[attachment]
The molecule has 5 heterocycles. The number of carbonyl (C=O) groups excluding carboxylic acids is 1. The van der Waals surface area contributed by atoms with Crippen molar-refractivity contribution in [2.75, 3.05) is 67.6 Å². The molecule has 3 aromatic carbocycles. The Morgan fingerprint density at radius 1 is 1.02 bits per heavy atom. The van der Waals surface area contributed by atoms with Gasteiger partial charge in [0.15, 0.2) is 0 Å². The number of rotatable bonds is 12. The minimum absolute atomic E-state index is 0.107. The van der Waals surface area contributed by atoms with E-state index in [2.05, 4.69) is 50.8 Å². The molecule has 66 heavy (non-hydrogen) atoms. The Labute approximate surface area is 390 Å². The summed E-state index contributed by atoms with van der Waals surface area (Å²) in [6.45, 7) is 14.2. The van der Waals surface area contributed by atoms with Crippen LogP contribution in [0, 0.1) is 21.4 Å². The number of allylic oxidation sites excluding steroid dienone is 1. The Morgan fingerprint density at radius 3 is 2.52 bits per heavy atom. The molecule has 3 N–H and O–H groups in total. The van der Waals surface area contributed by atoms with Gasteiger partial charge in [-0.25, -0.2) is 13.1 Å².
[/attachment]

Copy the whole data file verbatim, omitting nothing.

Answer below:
The molecule has 5 heterocycles. The number of carbonyl (C=O) groups excluding carboxylic acids is 1. The van der Waals surface area contributed by atoms with Crippen molar-refractivity contribution in [2.75, 3.05) is 67.6 Å². The molecule has 3 aromatic carbocycles. The Morgan fingerprint density at radius 1 is 1.02 bits per heavy atom. The van der Waals surface area contributed by atoms with Gasteiger partial charge in [0.15, 0.2) is 0 Å². The number of rotatable bonds is 12. The minimum absolute atomic E-state index is 0.107. The van der Waals surface area contributed by atoms with E-state index in [2.05, 4.69) is 50.8 Å². The molecule has 66 heavy (non-hydrogen) atoms. The Labute approximate surface area is 390 Å². The summed E-state index contributed by atoms with van der Waals surface area (Å²) in [6.45, 7) is 14.2. The van der Waals surface area contributed by atoms with Crippen LogP contribution in [0, 0.1) is 21.4 Å². The number of allylic oxidation sites excluding steroid dienone is 1. The Morgan fingerprint density at radius 3 is 2.52 bits per heavy atom. The molecule has 3 N–H and O–H groups in total. The van der Waals surface area contributed by atoms with Gasteiger partial charge in [-0.25, -0.2) is 13.1 Å².